Microenvironments appear important in stem cell lineage specification but can be difficult to adequately characterize or control with soft tissues. Naive mesenchymal stem cells (MSCs) are shown here to specify lineage and commit to phenotypes with extreme sensitivity to tissue-level elasticity. Soft matrices that mimic brain are neurogenic, stiffer matrices that mimic muscle are myogenic, and comparatively rigid matrices that mimic collagenous bone prove osteogenic. During the initial week in culture, reprogramming of these lineages is possible with addition of soluble induction factors, but after several weeks in culture, the cells commit to the lineage specified by matrix elasticity, consistent with the elasticity-insensitive commitment of differentiated cell types. Inhibition of nonmuscle myosin II blocks all elasticity-directed lineage specification-without strongly perturbing many other aspects of cell function and shape. The results have significant implications for understanding physical effects of the in vivo microenvironment and also for therapeutic uses of stem cells.
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              Human adipose tissue is a source of multipotent stem cells.

              Much of the work conducted on adult stem cells has focused on mesenchymal stem cells (MSCs) found within the bone marrow stroma. Adipose tissue, like bone marrow, is derived from the embryonic mesenchyme and contains a stroma that is easily isolated. Preliminary studies have recently identified a putative stem cell population within the adipose stromal compartment. This cell population, termed processed lipoaspirate (PLA) cells, can be isolated from human lipoaspirates and, like MSCs, differentiate toward the osteogenic, adipogenic, myogenic, and chondrogenic lineages. To confirm whether adipose tissue contains stem cells, the PLA population and multiple clonal isolates were analyzed using several molecular and biochemical approaches. PLA cells expressed multiple CD marker antigens similar to those observed on MSCs. Mesodermal lineage induction of PLA cells and clones resulted in the expression of multiple lineage-specific genes and proteins. Furthermore, biochemical analysis also confirmed lineage-specific activity. In addition to mesodermal capacity, PLA cells and clones differentiated into putative neurogenic cells, exhibiting a neuronal-like morphology and expressing several proteins consistent with the neuronal phenotype. Finally, PLA cells exhibited unique characteristics distinct from those seen in MSCs, including differences in CD marker profile and gene expression.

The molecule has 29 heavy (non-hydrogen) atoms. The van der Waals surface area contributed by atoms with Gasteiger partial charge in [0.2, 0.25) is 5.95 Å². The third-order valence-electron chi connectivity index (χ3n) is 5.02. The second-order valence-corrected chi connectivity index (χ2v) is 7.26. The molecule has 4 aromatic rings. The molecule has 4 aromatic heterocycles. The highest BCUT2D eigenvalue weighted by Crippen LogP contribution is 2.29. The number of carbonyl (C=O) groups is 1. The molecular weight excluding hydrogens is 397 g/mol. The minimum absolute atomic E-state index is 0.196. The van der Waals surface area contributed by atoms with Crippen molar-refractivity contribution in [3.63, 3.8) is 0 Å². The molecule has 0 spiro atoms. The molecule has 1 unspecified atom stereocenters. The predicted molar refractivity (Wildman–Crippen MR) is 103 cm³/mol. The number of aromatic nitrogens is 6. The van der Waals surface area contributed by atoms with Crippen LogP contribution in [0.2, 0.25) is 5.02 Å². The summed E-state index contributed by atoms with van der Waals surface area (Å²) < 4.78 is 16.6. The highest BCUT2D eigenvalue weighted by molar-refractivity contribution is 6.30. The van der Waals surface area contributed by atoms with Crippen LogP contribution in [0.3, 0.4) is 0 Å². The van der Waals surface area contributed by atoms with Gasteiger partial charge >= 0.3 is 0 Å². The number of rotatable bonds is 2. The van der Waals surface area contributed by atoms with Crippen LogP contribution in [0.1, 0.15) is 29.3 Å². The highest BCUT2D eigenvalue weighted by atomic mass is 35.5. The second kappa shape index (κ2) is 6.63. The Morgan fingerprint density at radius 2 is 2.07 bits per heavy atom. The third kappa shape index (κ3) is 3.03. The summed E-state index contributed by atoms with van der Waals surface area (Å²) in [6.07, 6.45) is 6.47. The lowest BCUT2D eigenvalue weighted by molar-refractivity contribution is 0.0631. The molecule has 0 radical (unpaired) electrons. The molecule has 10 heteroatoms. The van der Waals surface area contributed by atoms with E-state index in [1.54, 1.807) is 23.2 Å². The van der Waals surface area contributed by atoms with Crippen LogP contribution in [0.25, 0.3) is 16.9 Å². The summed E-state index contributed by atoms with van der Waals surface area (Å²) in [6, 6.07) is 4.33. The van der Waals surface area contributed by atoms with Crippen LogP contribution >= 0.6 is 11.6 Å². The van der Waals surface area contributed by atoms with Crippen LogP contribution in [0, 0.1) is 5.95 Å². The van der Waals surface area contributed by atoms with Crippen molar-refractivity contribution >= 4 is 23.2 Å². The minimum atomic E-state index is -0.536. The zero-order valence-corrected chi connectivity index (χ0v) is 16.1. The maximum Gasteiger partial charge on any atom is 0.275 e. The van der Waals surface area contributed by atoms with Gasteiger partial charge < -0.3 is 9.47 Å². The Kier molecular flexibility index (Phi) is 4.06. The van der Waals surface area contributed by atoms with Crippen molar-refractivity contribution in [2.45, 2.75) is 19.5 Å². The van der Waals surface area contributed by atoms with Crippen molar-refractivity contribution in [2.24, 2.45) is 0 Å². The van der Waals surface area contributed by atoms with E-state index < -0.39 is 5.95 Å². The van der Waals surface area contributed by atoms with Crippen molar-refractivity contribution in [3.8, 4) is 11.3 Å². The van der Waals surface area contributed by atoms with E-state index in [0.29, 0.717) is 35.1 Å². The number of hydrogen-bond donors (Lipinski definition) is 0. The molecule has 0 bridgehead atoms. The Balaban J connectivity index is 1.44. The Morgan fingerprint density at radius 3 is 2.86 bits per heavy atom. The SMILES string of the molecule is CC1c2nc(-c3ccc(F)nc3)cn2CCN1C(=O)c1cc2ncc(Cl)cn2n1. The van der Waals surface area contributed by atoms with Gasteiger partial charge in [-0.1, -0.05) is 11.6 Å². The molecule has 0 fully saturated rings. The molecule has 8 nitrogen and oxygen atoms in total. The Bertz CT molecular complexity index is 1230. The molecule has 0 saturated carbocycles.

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                Author and article information